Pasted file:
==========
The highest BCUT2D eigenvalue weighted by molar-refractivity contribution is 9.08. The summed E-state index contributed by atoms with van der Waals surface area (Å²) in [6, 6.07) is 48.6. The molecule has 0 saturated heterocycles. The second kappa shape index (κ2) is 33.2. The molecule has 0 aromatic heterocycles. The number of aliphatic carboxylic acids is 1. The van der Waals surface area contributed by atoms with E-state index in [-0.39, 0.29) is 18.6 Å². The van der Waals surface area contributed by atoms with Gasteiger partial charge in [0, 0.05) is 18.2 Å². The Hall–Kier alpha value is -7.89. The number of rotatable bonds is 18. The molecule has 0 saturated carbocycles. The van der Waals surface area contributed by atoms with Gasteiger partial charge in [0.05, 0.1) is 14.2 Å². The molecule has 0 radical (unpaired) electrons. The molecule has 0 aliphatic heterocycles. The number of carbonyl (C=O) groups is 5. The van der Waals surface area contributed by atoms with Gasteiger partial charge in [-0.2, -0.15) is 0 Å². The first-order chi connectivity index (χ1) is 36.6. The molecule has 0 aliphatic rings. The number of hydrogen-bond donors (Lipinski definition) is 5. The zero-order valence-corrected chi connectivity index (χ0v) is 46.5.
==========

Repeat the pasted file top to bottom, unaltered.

The highest BCUT2D eigenvalue weighted by molar-refractivity contribution is 9.08. The summed E-state index contributed by atoms with van der Waals surface area (Å²) in [6, 6.07) is 48.6. The molecule has 0 saturated heterocycles. The second kappa shape index (κ2) is 33.2. The molecule has 0 aromatic heterocycles. The number of aliphatic carboxylic acids is 1. The van der Waals surface area contributed by atoms with E-state index in [-0.39, 0.29) is 18.6 Å². The van der Waals surface area contributed by atoms with Gasteiger partial charge in [0, 0.05) is 18.2 Å². The Hall–Kier alpha value is -7.89. The number of rotatable bonds is 18. The molecule has 0 saturated carbocycles. The van der Waals surface area contributed by atoms with Gasteiger partial charge in [0.05, 0.1) is 14.2 Å². The molecule has 0 radical (unpaired) electrons. The molecule has 0 aliphatic heterocycles. The number of carbonyl (C=O) groups is 5. The van der Waals surface area contributed by atoms with Gasteiger partial charge in [-0.2, -0.15) is 0 Å². The first-order chi connectivity index (χ1) is 36.6. The molecule has 0 aliphatic rings. The number of hydrogen-bond donors (Lipinski definition) is 5. The zero-order valence-corrected chi connectivity index (χ0v) is 46.5.